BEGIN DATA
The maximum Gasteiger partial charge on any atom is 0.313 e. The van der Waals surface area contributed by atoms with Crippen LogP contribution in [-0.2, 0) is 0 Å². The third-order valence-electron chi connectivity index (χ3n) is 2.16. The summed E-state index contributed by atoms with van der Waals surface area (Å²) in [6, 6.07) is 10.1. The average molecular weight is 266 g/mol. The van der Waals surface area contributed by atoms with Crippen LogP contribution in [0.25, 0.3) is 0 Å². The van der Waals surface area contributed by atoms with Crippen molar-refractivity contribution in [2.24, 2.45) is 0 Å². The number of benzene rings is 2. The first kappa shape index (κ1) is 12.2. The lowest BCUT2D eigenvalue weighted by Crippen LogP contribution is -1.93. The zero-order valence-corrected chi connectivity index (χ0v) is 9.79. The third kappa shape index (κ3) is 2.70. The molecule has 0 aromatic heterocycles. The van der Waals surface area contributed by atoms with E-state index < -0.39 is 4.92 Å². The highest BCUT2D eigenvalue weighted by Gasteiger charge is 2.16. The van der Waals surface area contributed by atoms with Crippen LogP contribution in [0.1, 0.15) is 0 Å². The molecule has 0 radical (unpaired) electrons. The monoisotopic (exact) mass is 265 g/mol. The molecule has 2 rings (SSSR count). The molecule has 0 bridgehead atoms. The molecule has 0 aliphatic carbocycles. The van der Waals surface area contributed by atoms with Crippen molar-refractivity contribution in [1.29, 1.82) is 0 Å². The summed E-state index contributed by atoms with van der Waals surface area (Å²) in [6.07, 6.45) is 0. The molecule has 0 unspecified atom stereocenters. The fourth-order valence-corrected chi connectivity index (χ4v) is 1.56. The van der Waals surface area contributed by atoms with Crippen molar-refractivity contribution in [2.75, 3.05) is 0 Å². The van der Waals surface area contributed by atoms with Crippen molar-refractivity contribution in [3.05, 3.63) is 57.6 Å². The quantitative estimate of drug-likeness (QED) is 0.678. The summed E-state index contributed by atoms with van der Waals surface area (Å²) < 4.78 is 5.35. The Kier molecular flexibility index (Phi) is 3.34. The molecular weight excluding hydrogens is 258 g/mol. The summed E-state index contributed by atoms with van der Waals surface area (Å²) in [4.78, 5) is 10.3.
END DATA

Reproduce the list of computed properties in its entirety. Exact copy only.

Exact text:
The maximum Gasteiger partial charge on any atom is 0.313 e. The van der Waals surface area contributed by atoms with Crippen LogP contribution in [-0.2, 0) is 0 Å². The third-order valence-electron chi connectivity index (χ3n) is 2.16. The summed E-state index contributed by atoms with van der Waals surface area (Å²) in [6, 6.07) is 10.1. The average molecular weight is 266 g/mol. The van der Waals surface area contributed by atoms with Crippen LogP contribution in [0.25, 0.3) is 0 Å². The van der Waals surface area contributed by atoms with Crippen molar-refractivity contribution in [2.24, 2.45) is 0 Å². The number of benzene rings is 2. The first kappa shape index (κ1) is 12.2. The lowest BCUT2D eigenvalue weighted by Crippen LogP contribution is -1.93. The zero-order valence-corrected chi connectivity index (χ0v) is 9.79. The third kappa shape index (κ3) is 2.70. The molecule has 0 aromatic heterocycles. The van der Waals surface area contributed by atoms with E-state index < -0.39 is 4.92 Å². The highest BCUT2D eigenvalue weighted by Gasteiger charge is 2.16. The van der Waals surface area contributed by atoms with Crippen LogP contribution in [0.1, 0.15) is 0 Å². The molecule has 0 radical (unpaired) electrons. The monoisotopic (exact) mass is 265 g/mol. The molecule has 2 rings (SSSR count). The molecule has 0 bridgehead atoms. The molecule has 0 aliphatic carbocycles. The van der Waals surface area contributed by atoms with Crippen molar-refractivity contribution in [1.29, 1.82) is 0 Å². The summed E-state index contributed by atoms with van der Waals surface area (Å²) in [6.07, 6.45) is 0. The molecule has 0 unspecified atom stereocenters. The fourth-order valence-corrected chi connectivity index (χ4v) is 1.56. The van der Waals surface area contributed by atoms with Crippen molar-refractivity contribution in [2.75, 3.05) is 0 Å². The van der Waals surface area contributed by atoms with Crippen molar-refractivity contribution in [3.05, 3.63) is 57.6 Å². The quantitative estimate of drug-likeness (QED) is 0.678. The summed E-state index contributed by atoms with van der Waals surface area (Å²) < 4.78 is 5.35. The Kier molecular flexibility index (Phi) is 3.34. The molecular weight excluding hydrogens is 258 g/mol. The summed E-state index contributed by atoms with van der Waals surface area (Å²) in [4.78, 5) is 10.3.